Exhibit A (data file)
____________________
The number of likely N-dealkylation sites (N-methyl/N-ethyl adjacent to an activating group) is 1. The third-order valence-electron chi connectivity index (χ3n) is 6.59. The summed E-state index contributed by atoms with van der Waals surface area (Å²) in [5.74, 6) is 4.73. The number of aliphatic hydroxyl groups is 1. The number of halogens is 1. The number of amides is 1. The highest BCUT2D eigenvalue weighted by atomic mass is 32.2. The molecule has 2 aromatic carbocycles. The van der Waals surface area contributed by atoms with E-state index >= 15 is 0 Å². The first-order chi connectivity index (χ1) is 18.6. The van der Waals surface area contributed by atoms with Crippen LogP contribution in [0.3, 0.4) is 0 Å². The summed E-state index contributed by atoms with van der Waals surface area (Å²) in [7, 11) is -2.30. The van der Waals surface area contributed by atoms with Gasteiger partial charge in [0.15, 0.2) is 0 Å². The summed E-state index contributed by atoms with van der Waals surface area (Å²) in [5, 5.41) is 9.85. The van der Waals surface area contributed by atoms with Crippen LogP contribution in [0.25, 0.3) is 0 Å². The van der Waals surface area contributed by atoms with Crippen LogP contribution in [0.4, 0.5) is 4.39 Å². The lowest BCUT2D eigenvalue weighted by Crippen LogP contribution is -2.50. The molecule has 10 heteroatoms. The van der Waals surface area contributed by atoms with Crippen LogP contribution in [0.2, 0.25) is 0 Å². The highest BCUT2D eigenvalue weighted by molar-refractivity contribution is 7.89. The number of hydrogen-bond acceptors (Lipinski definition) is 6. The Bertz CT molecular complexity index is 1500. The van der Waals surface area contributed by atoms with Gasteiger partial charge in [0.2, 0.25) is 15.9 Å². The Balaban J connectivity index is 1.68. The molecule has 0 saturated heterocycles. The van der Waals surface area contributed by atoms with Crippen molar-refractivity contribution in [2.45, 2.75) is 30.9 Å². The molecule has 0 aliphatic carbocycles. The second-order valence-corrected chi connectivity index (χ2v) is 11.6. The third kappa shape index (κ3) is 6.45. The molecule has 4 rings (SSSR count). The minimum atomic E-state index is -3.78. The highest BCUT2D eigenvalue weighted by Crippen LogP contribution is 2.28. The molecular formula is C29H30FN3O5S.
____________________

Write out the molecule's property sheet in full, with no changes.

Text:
The number of likely N-dealkylation sites (N-methyl/N-ethyl adjacent to an activating group) is 1. The third-order valence-electron chi connectivity index (χ3n) is 6.59. The summed E-state index contributed by atoms with van der Waals surface area (Å²) in [5.74, 6) is 4.73. The number of aliphatic hydroxyl groups is 1. The number of halogens is 1. The number of amides is 1. The highest BCUT2D eigenvalue weighted by atomic mass is 32.2. The molecule has 2 aromatic carbocycles. The van der Waals surface area contributed by atoms with E-state index >= 15 is 0 Å². The first-order chi connectivity index (χ1) is 18.6. The van der Waals surface area contributed by atoms with Crippen LogP contribution in [0.3, 0.4) is 0 Å². The summed E-state index contributed by atoms with van der Waals surface area (Å²) in [7, 11) is -2.30. The van der Waals surface area contributed by atoms with Gasteiger partial charge in [0.15, 0.2) is 0 Å². The summed E-state index contributed by atoms with van der Waals surface area (Å²) in [5, 5.41) is 9.85. The van der Waals surface area contributed by atoms with Crippen LogP contribution in [0.25, 0.3) is 0 Å². The van der Waals surface area contributed by atoms with Crippen LogP contribution in [0.4, 0.5) is 4.39 Å². The lowest BCUT2D eigenvalue weighted by Crippen LogP contribution is -2.50. The molecule has 10 heteroatoms. The van der Waals surface area contributed by atoms with Crippen LogP contribution in [0.2, 0.25) is 0 Å². The highest BCUT2D eigenvalue weighted by molar-refractivity contribution is 7.89. The number of hydrogen-bond acceptors (Lipinski definition) is 6. The Bertz CT molecular complexity index is 1500. The van der Waals surface area contributed by atoms with Gasteiger partial charge in [0.2, 0.25) is 15.9 Å². The Balaban J connectivity index is 1.68. The molecule has 0 saturated heterocycles. The van der Waals surface area contributed by atoms with Crippen molar-refractivity contribution in [2.45, 2.75) is 30.9 Å². The molecule has 0 aliphatic carbocycles. The second-order valence-corrected chi connectivity index (χ2v) is 11.6. The third kappa shape index (κ3) is 6.45. The molecule has 4 rings (SSSR count). The minimum atomic E-state index is -3.78. The highest BCUT2D eigenvalue weighted by Crippen LogP contribution is 2.28. The molecular formula is C29H30FN3O5S.